All Articles Tagged God

 

Power, Oppression and the Hardened Heart

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Bo, Exodus 10:1-13:16
January 21, 2015

This week’s Torah portion begins with God instructing Moses: “Come to Pharaoh, for I have hardened his heart” (Exodus 10:1). The hardening of Pharaoh’s heart is one of the most confusing aspects of the Exodus story, but has perhaps the most to teach us about freedom and oppression in our world today. Before Moses ever […]

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In the Name of God: The Possibility of Passion and Tolerance

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Vaera, Exodus 6:2-9:35
January 13, 2015

And God spoke to Moses and said to him: “I am the LORD. I appeared to Abraham, to Isaac and to Jacob, as God Almighty (El Shaddai), but by My name LORD (YHVH) I was not known to them. — Exodus 6:2-3 . . . “My name is Alice, but — ” “It’s a stupid name enough!” […]

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A Hanukkah “Raga”: An Ecological Reflection

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Student, Rabbinical School of Hebrew College
December 19, 2014

One of the first teachings that drew me to Hindustani (North Indian) classical music was that of the raga. Each raga – literally color or melody – is associated with a unique time of day. On the tree of Indian classical music, each raga is a different branch; in the cycle of a day or […]

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I and I

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Vayishlach, Genesis 32:4-36:42
December 4, 2014

Jacob’s struggle in this week’s Torah portion is framed by revelations about the meanings embedded in places and names. Nothing surprising there — who gives a name, what that name means and how a place becomes known for the transformative moments occurring upon it, all define much of the biblical story. Vayishlach begins with our […]

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Gates of Tears

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Student, The Rabbinical School of Hebrew College
November 25, 2014

In this week’s parsha, we are deep in a difficult family story. Yitzhak and Rivka struggle to conceive and after she conceives, the struggle continues in her womb. It gets no simpler once their sons are born. Esav emerges first, hairy and red, followed closely by Yaakov, clinging tightly to Esav’s heel. The boys are […]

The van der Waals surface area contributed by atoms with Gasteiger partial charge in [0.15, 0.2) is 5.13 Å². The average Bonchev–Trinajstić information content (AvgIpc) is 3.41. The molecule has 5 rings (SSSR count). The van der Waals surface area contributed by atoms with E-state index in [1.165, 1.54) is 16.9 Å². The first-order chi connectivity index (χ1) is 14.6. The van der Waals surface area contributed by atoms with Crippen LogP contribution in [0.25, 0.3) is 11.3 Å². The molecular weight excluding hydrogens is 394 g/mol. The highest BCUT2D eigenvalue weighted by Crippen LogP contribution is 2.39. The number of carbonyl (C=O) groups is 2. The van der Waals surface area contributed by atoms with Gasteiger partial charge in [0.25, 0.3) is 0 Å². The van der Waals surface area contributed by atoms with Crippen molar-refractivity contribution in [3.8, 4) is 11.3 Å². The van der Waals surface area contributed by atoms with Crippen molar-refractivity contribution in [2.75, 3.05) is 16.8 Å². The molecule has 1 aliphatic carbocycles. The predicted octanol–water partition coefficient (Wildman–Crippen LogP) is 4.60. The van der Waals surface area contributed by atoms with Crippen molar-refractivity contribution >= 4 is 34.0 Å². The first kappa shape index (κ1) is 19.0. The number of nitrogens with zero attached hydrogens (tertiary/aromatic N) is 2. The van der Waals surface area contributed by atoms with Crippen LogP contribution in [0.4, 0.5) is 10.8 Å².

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The Long Journey of Cultivating Gratitude

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Parsha Vayetze

Vayetze, Genesis 28:10-32:3
November 25, 2014

This week, we celebrate Thanksgiving, which for many of us is less about gratitude and more about consumption, consumerism and perhaps some family discord. Dedicating time to be grateful is hard. It’s often easier to think about what we don’t have or what’s not going quite right yet than it is to stop, clear out […]

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Something New, Higher and Unexpected

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Parshat Toldot, Genesis 25:19 - 28:9
November 20, 2014

Jews are known as the People of the Book. This designation speaks to Judaism’s focus on the intellect, its emphasis on theological argumentation and dedicated study. However, it is clear from the Torah that Jews also come from a long line of people rooted in the earth — from the first humans in the Garden […]

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Resting Beneath the Tree

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Parshat Vayera, Genesis 18:1-22:24
November 4, 2014

In Parshat Vayera, we meet Abraham resting near the entrance of his tent. He notices three weary travelers approaching, and he runs to greet them, with no regard for the intense heat of the day (as one midrash tells us)–or the fact that he is still healing after having circumcised himself as a part of […]

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Marheshvan – In the Wake of the Floodwaters

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Assistant Professor, Rabbinical School
October 22, 2014

And as I watch the drops of rain Weave their weary paths and die, I know that I am like the rain There but for the grace of You go I. (Paul Simon, “Kathy’s Song”) Marheshvan (or Heshvan) is the month of darkening days creeping towards the winter solstice, leaves ablaze on the New England […]

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Others, Brothers

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October 15, 2014

The first big question that is posed in the Bible is when God asks Adam: “Ayeka–Where are you?”(Genesis 3:9). This is not the divine GPS gone awry; physical location is of no interest to God here. This one-word query in Hebrew is the spiritual and existential question par excellence. And since it is asked in […]

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